Brazil poised to produce bumper 2010-11 soybean crop
Brazil's soybean farmers could notch up a bumper crop in the upcoming 2010-11 crop season as farmers shift away from corn.
Brazil--the world's second-largest soybean exporter after the U.S.--is likely to expand the area dedicated to soybeans by 3%-5% in the 2010-11 crop season.
Moreover, although farmers haven't started planting yet--and factors from the weather through to price swings can alter estimates--several organizations are already suggesting the likelihood of a second consecutive record for production of 70 million-71 million metric tons. But most, however, admit a lot can happen before the beans start to trickle into the warehouses in December or January.
A new record crop could bode bearish for world soybean prices on the Chicago Board of Trade but traders also see continued demand from buyers such as China. This demand will therefore soak up any extra beans from Brazil and can continue to support prices. Chicago Board of Trade November soybeans on Monday were 4 cents higher in early trade at $10.30 a bushel.
If the forecasts are proven accurate, the bumper crop will rise above this year's record of 68.7 million tons on 23.4 million hectares to deliver extra supplies for local crushers and bean-hungry importers such as China.
"Farmers see prices for soybeans as more attractive than other crops such as corn and they should plant more beans next season," Eduardo Godoi, an analyst at consulting firm AgRural in Mato Grosso, told Dow Jones Newswires.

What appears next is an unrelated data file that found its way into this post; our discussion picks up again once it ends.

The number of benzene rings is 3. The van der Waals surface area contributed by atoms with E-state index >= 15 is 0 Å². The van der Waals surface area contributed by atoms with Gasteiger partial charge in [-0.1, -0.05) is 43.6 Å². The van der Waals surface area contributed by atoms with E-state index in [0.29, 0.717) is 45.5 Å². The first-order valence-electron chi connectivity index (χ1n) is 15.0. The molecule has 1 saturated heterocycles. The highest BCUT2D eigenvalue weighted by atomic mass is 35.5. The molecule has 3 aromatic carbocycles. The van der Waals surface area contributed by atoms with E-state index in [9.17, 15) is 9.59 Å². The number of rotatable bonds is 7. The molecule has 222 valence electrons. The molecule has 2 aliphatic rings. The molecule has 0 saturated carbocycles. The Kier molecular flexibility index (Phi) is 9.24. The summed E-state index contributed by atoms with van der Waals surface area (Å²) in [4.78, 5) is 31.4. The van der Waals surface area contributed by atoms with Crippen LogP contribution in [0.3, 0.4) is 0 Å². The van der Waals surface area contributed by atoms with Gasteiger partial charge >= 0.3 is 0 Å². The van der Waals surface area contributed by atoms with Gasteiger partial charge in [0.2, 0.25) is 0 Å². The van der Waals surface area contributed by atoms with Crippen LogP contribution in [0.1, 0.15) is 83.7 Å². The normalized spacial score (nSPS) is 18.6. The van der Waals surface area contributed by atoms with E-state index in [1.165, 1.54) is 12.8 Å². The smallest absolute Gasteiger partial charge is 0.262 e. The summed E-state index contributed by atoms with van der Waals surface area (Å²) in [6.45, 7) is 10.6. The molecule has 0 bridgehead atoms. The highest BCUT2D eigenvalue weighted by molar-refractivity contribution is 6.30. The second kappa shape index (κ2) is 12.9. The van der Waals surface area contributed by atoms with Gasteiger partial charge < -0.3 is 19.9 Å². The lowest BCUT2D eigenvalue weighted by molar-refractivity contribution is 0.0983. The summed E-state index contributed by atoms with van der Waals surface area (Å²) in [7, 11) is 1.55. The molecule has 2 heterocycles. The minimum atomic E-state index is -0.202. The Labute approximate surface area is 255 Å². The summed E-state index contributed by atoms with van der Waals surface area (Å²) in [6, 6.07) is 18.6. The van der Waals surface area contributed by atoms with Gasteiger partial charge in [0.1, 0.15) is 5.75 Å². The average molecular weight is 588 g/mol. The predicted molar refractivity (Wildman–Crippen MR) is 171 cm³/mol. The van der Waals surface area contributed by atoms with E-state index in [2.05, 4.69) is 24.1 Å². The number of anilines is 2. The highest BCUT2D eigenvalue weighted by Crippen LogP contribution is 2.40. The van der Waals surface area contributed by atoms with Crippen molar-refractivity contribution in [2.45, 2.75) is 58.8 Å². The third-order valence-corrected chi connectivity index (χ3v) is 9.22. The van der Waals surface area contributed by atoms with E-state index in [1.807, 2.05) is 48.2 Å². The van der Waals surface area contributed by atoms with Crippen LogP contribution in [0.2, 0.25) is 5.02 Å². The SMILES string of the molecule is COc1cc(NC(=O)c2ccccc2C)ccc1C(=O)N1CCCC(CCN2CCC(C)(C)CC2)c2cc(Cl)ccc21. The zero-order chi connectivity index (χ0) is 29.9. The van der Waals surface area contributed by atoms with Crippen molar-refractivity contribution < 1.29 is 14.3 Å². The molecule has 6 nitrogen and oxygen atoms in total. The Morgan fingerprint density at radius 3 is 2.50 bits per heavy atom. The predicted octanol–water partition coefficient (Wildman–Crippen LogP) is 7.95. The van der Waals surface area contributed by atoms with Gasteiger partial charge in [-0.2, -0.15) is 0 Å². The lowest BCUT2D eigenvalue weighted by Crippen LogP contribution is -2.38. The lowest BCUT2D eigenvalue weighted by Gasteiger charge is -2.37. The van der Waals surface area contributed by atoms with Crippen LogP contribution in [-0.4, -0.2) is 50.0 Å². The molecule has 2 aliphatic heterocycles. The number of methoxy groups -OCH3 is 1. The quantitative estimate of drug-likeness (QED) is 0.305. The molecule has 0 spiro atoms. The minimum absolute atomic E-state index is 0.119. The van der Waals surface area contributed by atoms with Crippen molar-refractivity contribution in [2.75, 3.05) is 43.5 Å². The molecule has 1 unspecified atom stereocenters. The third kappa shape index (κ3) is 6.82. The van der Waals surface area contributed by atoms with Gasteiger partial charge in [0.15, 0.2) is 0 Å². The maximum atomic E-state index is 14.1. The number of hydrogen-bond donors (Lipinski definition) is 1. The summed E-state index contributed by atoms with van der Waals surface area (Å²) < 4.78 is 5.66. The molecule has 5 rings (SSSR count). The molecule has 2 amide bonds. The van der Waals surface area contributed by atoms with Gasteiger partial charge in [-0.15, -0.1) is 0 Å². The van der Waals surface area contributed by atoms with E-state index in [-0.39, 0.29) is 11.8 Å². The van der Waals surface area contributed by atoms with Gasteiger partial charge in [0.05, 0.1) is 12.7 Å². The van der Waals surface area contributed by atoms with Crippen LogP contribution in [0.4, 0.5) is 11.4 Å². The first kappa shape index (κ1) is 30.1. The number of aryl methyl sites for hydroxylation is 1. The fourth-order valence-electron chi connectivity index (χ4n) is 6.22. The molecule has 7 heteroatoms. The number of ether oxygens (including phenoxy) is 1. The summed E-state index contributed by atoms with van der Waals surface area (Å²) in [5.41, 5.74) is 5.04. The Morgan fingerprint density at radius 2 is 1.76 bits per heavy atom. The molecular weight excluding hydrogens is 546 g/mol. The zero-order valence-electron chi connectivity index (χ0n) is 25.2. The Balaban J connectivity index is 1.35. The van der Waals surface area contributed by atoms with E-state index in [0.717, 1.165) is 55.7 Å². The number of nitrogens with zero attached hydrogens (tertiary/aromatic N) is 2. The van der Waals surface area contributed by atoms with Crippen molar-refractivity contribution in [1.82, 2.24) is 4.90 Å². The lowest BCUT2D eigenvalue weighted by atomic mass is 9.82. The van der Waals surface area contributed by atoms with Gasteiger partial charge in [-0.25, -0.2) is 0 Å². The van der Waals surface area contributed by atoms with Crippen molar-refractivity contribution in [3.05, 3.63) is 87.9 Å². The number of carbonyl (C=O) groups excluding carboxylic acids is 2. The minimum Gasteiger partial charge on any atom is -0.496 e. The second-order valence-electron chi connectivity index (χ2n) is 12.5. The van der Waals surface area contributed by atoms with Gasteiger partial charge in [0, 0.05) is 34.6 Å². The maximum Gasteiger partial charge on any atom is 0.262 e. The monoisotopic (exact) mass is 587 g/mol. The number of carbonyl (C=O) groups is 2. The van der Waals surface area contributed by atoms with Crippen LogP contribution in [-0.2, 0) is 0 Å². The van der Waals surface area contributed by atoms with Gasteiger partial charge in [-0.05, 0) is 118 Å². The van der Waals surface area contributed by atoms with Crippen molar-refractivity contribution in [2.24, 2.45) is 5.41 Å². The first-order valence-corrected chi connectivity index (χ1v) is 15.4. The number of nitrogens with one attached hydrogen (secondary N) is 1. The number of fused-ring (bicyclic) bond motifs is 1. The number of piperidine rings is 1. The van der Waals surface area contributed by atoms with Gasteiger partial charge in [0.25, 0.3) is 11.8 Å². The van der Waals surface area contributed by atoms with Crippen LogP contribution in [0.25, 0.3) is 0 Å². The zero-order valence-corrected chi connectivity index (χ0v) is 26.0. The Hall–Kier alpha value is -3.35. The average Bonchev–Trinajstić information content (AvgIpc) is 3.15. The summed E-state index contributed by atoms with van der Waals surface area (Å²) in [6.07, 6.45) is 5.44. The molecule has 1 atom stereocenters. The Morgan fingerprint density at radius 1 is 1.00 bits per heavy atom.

Moreover, recent high prices are also likely to stimulate the likelihood of more soybeans being planted compared to other crops, he said.
AgRural said Brazil's farmers could produce around 70 million tons of soybeans in 2010-11. Farmers should also expand their area planted with beans by 3% to 23.4 million hectares in 2010-11 compared to 2009-10, which ended harvesting in May, according to the consultancy.
Godoi said farmers, especially in the sprawling grain belt of Parana and Rio Grande do Sul states--that are near to the main grain ports--secured profits of on average 800 Brazilian real ($456) per hectare in 2009-10 for beans used for food, animal feed and biofuels. This compares to BRL400 for corn, which has higher costs than soy for inputs and lower prices, Godoi said. "Soy is easily more profitable," he said.
Godoi said that although La Nina weather phenomena can cause prolonged periods of dry weather especially in southern Brazil, this could further prompt farmers to plant more soy than corn. "Soybeans are more robust and drought resistant [than corn]," he said.
La Nina involves a cooling of the surface waters off the coasts of South America and generally causes decreased rainfall and cooler temperatures in Brazilian farmlands.
With more fields planted with soy instead of corn, farmers will see new records in its top three soy states of Mato Grosso, Parana and Rio Grande do Sul, Godoi said.
Carlos Lovatelli, president of Brazilian Vegetable Oils Industry Association, or Abiove, also pegs Brazil's soy crop at around 70 million tons.